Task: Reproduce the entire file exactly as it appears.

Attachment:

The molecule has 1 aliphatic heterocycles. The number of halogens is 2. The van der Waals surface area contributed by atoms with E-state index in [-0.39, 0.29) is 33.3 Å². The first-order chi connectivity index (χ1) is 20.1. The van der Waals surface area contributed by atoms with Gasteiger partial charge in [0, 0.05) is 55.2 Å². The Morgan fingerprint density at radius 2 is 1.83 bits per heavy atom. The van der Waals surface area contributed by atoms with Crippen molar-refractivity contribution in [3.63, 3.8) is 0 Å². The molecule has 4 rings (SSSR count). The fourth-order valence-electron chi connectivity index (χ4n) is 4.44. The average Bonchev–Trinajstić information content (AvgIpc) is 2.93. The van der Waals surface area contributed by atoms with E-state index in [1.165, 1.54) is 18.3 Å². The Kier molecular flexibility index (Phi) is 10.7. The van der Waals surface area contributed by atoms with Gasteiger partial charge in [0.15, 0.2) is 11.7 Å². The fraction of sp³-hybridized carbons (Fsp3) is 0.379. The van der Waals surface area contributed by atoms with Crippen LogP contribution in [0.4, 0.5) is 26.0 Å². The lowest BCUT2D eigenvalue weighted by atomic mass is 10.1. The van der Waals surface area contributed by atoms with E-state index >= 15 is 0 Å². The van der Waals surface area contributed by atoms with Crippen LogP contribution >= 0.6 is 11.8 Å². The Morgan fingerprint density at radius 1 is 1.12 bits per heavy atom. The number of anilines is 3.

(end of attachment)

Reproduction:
The molecule has 1 aliphatic heterocycles. The number of halogens is 2. The van der Waals surface area contributed by atoms with E-state index in [-0.39, 0.29) is 33.3 Å². The first-order chi connectivity index (χ1) is 20.1. The van der Waals surface area contributed by atoms with Gasteiger partial charge in [0, 0.05) is 55.2 Å². The Morgan fingerprint density at radius 2 is 1.83 bits per heavy atom. The van der Waals surface area contributed by atoms with Crippen molar-refractivity contribution in [3.63, 3.8) is 0 Å². The molecule has 4 rings (SSSR count). The fourth-order valence-electron chi connectivity index (χ4n) is 4.44. The average Bonchev–Trinajstić information content (AvgIpc) is 2.93. The van der Waals surface area contributed by atoms with E-state index in [1.165, 1.54) is 18.3 Å². The Kier molecular flexibility index (Phi) is 10.7. The van der Waals surface area contributed by atoms with Gasteiger partial charge in [0.15, 0.2) is 11.7 Å². The fraction of sp³-hybridized carbons (Fsp3) is 0.379. The van der Waals surface area contributed by atoms with Crippen LogP contribution in [0.4, 0.5) is 26.0 Å². The lowest BCUT2D eigenvalue weighted by atomic mass is 10.1. The van der Waals surface area contributed by atoms with E-state index >= 15 is 0 Å². The van der Waals surface area contributed by atoms with Crippen LogP contribution >= 0.6 is 11.8 Å². The Morgan fingerprint density at radius 1 is 1.12 bits per heavy atom. The number of anilines is 3.